The bloody saga of Michael Myers vs Laurie Strode comes to a close in Halloween Ends… And against all odds, it’s actually pleasant surprise.
The bloody saga of Michael Myers vs Laurie Strode comes to a close in Halloween Ends … And against all odds, it’s a pleasant surprise.
For those who haven’t been keeping track - and no one would blame you, considering how aneurysm-inducing the Halloween continuity has been since 1978 - David Gordon Green’s three-part retcon / reboot of the beloved franchise is now taking its final bow.
The trilogy pitched itself as the direct continuation of John Carpenter’s original slasher classic and disregarded all other Halloween films as non-canonical. The results until now have been middling to say the least.
Green and his revolving coterie of co-writers (Danny McBride remaining the constant across the three films) have displayed a healthy appreciation for Carpenter’s source material, but they only managed to make 2018’s Halloween a serviceable rehash and last year’s Halloween Kills an absolute train crash and one of the worst instalments in the series’ 40+ year history.
Following that all-filler-no-killer mid-trilogy chapter, expectations for this year’s saga closer were at an all-time low. It’s therefore surprising that Halloween Ends, against all odds, is far more coherent and thrilling than both of its predecessors.
Halloween Ends takes place four years after the events of Green’s first two Halloween films, both set in 2018.
It opens on Halloween 2019 in Haddonfield. A teenager, Corey (franchise newcomer Ronan Campbell) is babysitting, and the prank-filled evening culminates in a freak accident which condemns him as the town pariah.
Fast forward to 2022. Laurie Strode (Jamie Lee Curtis) hasn’t seen her monster in four years. She’s brought a house, has settled for a quiet life with her granddaughter Allyson (Andi Marichak) and is dishing out colourful wisdom like “Show grief your fucking tits!”. She’s also writing her memoirs and seems to have turned a page, putting her traumatic past and the death of her daughter behind her.
She bumps into Corey at a gas station and ends up introducing him to Allyson, who takes a shine to the broken loner. However, the past comes back to taint this new chapter for the Strode family…
No more shall be revealed in this review, for fear of erring into spoiler territory. Safe to say, however, that Laurie, who was bafflingly sidelined in the previous instalment in favour of a nosebleedingly annoying bunch of vigilantes with the collective IQ of a sock, gets far more screen time this time around. Gratifyingly, Halloween Ends also dares to take this timeline’s narrative to new interesting places. It may not be as sphincter-tighteningly tense as it could have been; nor is it up there with the series’ best instalments, especially the criminally underrated Halloween H20 (1998); however, there’s something to be applauded about the way it risks alienating some of the fanbase by trying to slash away any sense of predictability.
Some of the twists are needlessly telegraphed - especially when it comes to the inclusion of a Freudian nightmare of a mother figure, which assumes that no one won’t immediately recognize the red flag that is an overbearing matriarch on a fragile mind. There’s also little-to-no doubt that for all of its ambition, the film singularly loses its nerve during the rushed final act, which unfortunately doesn’t quite deliver the showdown catharsis one would have hoped for.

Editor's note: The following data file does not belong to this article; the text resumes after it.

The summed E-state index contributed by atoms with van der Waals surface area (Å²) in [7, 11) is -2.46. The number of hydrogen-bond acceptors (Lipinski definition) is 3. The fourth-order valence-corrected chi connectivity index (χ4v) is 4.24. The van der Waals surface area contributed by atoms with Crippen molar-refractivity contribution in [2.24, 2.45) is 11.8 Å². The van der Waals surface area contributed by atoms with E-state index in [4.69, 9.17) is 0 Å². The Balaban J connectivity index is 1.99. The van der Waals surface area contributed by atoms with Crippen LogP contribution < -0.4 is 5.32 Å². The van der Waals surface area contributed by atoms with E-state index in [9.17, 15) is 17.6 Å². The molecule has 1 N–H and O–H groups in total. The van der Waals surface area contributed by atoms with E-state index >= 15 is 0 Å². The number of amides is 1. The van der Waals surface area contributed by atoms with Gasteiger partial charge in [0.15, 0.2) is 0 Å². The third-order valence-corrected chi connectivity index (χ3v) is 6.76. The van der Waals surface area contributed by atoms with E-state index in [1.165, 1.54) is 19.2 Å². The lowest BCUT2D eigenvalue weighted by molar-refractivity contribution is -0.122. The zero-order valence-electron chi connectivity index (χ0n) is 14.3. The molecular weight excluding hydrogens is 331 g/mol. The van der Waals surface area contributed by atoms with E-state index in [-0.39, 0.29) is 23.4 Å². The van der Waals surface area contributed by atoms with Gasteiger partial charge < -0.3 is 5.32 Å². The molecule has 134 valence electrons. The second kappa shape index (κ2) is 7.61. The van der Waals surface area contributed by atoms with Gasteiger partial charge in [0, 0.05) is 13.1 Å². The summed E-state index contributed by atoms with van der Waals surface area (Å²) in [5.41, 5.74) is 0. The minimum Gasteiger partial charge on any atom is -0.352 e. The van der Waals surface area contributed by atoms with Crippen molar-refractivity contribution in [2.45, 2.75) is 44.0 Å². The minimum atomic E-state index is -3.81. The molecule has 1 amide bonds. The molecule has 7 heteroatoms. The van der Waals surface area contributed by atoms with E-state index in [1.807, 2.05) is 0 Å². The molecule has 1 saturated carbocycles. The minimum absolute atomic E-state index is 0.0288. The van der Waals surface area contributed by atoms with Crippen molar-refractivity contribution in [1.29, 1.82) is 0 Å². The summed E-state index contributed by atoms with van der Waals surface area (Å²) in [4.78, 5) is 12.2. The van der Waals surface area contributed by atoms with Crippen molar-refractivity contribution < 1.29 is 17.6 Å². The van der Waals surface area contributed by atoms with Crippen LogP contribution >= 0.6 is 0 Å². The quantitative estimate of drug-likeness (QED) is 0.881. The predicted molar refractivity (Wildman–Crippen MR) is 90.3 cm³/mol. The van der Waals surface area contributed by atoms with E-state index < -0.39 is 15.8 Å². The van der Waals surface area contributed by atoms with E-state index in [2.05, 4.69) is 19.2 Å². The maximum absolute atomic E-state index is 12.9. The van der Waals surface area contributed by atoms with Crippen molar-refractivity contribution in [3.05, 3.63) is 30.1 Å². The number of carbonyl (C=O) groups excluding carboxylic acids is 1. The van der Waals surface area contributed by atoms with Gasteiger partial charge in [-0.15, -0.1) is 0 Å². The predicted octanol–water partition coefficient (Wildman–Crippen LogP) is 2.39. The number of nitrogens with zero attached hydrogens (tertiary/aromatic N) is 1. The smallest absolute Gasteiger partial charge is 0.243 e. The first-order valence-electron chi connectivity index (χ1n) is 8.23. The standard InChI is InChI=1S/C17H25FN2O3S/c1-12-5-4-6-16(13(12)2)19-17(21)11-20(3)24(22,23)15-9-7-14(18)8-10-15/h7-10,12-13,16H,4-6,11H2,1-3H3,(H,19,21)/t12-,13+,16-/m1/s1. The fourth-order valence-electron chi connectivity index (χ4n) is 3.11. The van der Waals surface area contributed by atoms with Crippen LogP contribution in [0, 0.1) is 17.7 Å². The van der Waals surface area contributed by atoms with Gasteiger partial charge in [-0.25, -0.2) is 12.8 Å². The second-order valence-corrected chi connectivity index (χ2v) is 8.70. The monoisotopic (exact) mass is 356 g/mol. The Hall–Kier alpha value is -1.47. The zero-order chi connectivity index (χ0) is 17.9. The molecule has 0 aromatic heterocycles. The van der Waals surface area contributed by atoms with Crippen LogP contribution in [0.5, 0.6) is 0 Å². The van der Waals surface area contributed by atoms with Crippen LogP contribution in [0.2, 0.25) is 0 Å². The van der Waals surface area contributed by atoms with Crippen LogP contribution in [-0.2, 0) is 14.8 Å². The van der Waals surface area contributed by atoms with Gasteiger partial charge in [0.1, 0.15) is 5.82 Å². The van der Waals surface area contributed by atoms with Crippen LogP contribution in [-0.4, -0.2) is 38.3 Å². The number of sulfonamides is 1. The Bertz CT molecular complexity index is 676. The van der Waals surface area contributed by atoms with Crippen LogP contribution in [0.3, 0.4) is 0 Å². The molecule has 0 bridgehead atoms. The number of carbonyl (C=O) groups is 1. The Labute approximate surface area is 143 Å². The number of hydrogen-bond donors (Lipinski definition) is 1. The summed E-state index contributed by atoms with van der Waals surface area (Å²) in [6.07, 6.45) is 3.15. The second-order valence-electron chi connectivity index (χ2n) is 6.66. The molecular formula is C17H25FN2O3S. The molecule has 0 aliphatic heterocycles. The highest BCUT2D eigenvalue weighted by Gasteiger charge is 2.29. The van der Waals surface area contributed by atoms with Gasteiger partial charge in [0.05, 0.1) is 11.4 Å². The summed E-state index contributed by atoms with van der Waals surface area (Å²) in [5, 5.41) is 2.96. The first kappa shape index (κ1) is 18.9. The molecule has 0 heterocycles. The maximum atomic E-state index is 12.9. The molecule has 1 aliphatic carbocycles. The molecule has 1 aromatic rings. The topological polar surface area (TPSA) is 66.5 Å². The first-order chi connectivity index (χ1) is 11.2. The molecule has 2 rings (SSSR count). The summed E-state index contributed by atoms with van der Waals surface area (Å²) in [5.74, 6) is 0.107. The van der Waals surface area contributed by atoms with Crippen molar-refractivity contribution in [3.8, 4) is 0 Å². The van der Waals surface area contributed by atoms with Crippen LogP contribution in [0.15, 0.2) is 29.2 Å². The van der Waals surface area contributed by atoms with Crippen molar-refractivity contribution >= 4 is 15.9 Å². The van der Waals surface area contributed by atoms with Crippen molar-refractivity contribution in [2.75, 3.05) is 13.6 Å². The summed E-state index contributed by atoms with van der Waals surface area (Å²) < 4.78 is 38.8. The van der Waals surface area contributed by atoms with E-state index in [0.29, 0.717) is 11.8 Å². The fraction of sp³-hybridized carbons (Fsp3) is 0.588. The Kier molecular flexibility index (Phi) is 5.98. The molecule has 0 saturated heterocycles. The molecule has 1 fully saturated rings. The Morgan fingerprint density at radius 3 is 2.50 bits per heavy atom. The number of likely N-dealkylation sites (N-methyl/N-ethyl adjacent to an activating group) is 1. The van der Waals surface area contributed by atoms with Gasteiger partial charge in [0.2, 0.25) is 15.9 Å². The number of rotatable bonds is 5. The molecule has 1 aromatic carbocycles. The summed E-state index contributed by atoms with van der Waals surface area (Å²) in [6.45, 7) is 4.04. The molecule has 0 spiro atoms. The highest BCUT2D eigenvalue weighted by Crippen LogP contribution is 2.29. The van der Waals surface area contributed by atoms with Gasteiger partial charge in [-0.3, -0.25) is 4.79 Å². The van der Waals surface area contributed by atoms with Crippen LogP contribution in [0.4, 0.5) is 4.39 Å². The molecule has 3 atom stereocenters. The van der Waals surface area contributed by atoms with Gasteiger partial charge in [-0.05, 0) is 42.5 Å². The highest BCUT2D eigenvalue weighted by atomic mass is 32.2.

But on the whole, Halloween Ends is more hit than miss, especially when it comes to the thematic content.
Unlike the promising but squandered themes in Halloween Kills about the guilt inherent to intergenerational trauma and the timely winks to collective hysteria – all of which were handled by writers barely operating above the level of a full nappy – _Halloween Ends_’ motifs are actually handled with care. The film effectively touches upon the transference of fear, the corroding nature of blame and how someone’s survivor can be another’s monster, even if they are only guilty of being the conjured figurehead of a community’s laceration.
Indeed, it may take a village to raise a child, but same applies to monsters, especially when a community subconsciously yearns for urban legends in order to deal with guilt and purge their pain.
Halloween Ends also deals with the dichotomy of evil’s nature through its narrative choices, electing to represent the main threat as both the external force that threatens the tribe (The Shape) and the evil that acts as a growing infection from within (no spoilers here). It’s not particularly subtle, granted, but lightyears away from the repeated “Evil dies tonight” mantra in Halloween Kills. And even when Halloween Ends sacrifices character arcs for silliness and spells things out far too much, there’s enough here to keep slasher fans and gorehounds entertained.
And for those wondering: yes, the title doesn’t lie.
This may be the fifth time the Halloween timeline has ended, and as much as we’re told that “evil doesn’t die, it changes shape”, Halloween Ends does provide closure. It clears the low bar set by the trilogy's middle episode, and while that may be damning it with the faintest of praise, Green’s closer to his wobbly trilogy remains a broadly effective swansong for horror's original “final girl”.
Until the next inevitable reboot - thank you, Laurie.
The boogeyman is dead. Long live the boogeyman.